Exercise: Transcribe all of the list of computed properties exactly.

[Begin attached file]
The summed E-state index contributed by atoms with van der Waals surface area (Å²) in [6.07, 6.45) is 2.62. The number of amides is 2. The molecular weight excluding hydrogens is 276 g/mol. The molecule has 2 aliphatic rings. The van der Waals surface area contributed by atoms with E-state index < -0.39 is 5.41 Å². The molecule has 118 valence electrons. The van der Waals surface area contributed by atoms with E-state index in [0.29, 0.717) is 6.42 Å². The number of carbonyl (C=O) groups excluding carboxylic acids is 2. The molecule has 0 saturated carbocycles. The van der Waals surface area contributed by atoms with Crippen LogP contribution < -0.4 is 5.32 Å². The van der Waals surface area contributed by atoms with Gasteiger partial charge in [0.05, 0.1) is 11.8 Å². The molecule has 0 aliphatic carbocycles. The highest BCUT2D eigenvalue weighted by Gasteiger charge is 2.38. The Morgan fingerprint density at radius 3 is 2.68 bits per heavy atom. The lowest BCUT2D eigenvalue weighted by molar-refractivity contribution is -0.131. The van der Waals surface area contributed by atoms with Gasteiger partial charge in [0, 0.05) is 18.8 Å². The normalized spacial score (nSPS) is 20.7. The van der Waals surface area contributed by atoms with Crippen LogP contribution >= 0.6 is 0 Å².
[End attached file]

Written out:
The summed E-state index contributed by atoms with van der Waals surface area (Å²) in [6.07, 6.45) is 2.62. The number of amides is 2. The molecular weight excluding hydrogens is 276 g/mol. The molecule has 2 aliphatic rings. The van der Waals surface area contributed by atoms with E-state index < -0.39 is 5.41 Å². The molecule has 118 valence electrons. The van der Waals surface area contributed by atoms with E-state index in [0.29, 0.717) is 6.42 Å². The number of carbonyl (C=O) groups excluding carboxylic acids is 2. The molecule has 0 saturated carbocycles. The van der Waals surface area contributed by atoms with Crippen LogP contribution < -0.4 is 5.32 Å². The van der Waals surface area contributed by atoms with Gasteiger partial charge in [0.05, 0.1) is 11.8 Å². The molecule has 0 aliphatic carbocycles. The highest BCUT2D eigenvalue weighted by Gasteiger charge is 2.38. The Morgan fingerprint density at radius 3 is 2.68 bits per heavy atom. The lowest BCUT2D eigenvalue weighted by molar-refractivity contribution is -0.131. The van der Waals surface area contributed by atoms with Gasteiger partial charge in [0, 0.05) is 18.8 Å². The normalized spacial score (nSPS) is 20.7. The van der Waals surface area contributed by atoms with Crippen LogP contribution >= 0.6 is 0 Å².